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NEW YORK (Reuters) - Coal stocks will continue to be unattractive investments due to withering competition from shale-derived natural gas and slipping demand for steel, especially in China, famed short-seller Jim Chanos of Kynikos Associates said on Tuesday.
Chanos said he is "very bearish" and "pretty much short" all but one of the large leveraged coal producers in the United States. He declined to mention specific companies, but the only large U.S. coal stock Kynikos is not shorting is Arch Coal Inc, according to regulatory filings.
Top names in the industry include Alpha Natural Resources and Peabody Energy Corp, which owe more than their market value, as well as Consol Energy Inc and Walter Energy Inc.
"We're even seeing slipping demand for coal in China due to pollution concerns," Chanos said at the Reuters Global Investment Outlook Summit in New York.
Coal companies produce thermal coal, which is used to generate electricity, and also higher-margin metallurgical coal, which is used to make steel.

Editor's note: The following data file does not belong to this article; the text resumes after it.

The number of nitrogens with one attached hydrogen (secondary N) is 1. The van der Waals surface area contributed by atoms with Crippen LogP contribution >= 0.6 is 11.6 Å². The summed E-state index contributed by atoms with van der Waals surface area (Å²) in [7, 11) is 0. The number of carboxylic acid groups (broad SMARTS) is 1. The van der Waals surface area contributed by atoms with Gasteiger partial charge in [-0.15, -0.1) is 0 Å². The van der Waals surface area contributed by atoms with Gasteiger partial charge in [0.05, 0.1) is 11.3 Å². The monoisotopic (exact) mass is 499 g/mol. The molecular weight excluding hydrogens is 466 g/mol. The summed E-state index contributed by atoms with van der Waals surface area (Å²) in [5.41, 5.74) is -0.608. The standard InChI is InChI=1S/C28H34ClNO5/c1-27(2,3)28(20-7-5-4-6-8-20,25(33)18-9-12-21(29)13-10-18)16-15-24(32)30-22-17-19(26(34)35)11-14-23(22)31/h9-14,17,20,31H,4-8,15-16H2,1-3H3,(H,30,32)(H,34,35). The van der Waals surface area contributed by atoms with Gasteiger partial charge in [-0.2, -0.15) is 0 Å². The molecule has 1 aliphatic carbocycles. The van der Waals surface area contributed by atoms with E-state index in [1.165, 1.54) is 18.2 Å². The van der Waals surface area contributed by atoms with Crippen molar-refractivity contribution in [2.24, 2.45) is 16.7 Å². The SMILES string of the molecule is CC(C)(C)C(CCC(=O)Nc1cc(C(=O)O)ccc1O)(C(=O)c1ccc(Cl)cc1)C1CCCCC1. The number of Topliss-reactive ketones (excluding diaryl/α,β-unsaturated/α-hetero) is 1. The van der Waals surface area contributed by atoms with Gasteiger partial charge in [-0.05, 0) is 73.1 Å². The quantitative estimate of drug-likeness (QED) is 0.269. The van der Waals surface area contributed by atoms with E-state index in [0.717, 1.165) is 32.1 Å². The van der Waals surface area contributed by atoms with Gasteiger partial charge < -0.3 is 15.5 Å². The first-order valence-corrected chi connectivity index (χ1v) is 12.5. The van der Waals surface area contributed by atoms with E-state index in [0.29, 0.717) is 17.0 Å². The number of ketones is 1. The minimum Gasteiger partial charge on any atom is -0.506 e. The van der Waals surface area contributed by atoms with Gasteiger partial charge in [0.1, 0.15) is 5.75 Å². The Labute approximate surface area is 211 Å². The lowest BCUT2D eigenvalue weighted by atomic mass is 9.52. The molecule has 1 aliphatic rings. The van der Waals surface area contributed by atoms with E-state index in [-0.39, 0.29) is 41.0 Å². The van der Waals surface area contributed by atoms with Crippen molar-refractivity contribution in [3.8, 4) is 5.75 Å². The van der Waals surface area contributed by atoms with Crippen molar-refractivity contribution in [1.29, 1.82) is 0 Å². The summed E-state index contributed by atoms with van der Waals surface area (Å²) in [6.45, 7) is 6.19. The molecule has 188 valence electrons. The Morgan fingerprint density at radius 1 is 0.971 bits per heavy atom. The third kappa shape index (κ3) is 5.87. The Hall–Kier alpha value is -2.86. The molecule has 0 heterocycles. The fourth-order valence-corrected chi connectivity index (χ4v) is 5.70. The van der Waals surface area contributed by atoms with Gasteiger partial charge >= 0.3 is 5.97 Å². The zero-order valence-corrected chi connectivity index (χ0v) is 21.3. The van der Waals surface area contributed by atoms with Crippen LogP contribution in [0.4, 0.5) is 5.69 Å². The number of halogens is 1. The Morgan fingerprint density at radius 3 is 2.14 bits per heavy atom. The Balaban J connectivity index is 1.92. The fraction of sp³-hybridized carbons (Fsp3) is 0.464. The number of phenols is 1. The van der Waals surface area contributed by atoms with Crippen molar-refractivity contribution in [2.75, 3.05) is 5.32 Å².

With the U.S. shale gas revolution cutting the price of natural gas, U.S. power plants have been burning less coal, sharply denting demand and thermal coal prices. As recently as 2007, coal was used to generate roughly half of all the electricity in the U.S. Today, cheap natural gas has gained ground, producing 30 percent of power to coal's 37 percent, according to the latest statistics from the U.S. Department of Energy.
Patriot Coal Corp, for instance, declared bankruptcy last year, saying slipping demand and skyrocketing labor costs harmed profitability.
Chanos said he has both long and short plays in the natural gas market, which has seen wild swings in commodity prices and stock prices for producers in the past year due to a supply glut.
Meanwhile, a glut of steel in China and other fast-growing regions has eroded demand for metallurgical coal, and environmental degradation has prompted Chinese officials to consider power generation alternatives.
The Obama administration in September announced regulations setting strict limits on the amount of carbon pollution that can be generated by any new U.S. power plant. The proposed regulations, which the coal industry has vowed to fight, would make it nearly impossible to build a new U.S. coal plant without using carbon emission-capturing technology that power producers say is unproven and uneconomical.
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Reporting by Ernest Scheyder; Editing by Phil Berlowitz